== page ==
Presented by

  • Irving Tjiptowarsono

    Irving Tjiptowarsono

    Irving is an embedded systems engineer. He enjoys conjuring complex incantations in an arcane language, then casting it into a spell and inserting it into a piece of silicon with a magic wand, bringing life into the previously dead hardware. In short, writing C programs and programming it with a JTAG debugger. Normally an indoors person, he can occasionally be found chasing solarcars down the Stuart Highway in the Australian outback.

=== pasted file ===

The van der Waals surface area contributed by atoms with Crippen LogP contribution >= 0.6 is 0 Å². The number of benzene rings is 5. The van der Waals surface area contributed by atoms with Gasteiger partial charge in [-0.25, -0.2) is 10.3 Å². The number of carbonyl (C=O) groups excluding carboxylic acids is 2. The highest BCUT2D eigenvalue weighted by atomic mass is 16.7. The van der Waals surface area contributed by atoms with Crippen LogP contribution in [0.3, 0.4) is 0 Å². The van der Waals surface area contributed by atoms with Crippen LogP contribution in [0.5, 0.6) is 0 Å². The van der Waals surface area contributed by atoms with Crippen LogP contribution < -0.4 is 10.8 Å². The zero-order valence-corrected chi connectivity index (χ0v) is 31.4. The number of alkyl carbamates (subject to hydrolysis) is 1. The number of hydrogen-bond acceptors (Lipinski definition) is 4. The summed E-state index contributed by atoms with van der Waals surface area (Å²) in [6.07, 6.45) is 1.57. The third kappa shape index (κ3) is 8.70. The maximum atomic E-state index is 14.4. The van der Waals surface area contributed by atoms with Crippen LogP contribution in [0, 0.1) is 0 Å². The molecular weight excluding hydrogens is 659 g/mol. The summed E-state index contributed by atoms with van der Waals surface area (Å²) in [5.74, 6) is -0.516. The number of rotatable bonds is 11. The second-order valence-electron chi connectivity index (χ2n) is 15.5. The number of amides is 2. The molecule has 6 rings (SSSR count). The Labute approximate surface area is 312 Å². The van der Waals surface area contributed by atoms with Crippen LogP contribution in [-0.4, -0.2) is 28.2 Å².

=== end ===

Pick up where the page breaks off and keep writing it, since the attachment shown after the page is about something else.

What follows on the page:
In 2007, the FSF published version 3 of the GNU General Public License. One of its goal is to prevent Tivoization - the practice of preventing software modifications in a system by means of hardware restrictions, such as secure boot. A lot of people (myself included) does not like this restriction, as it prevents them modifying the behavior of something they already owned. So how did I ended up implementing one of these? In this talk, I will start by introducing mechanisms involved in secure boot, which usually differ across vendors but are based on the same principles. We will look at some reasons why secure boot might be desirable for the manufacturer, customer, and even the general public; followed by a peek at things that does not have it and how it works out for them. I will also share my experiences in implementing one, including some blockers and factors that were considered. We will finish with some guides in case you too, would like to undertake the journey to become a tyrant.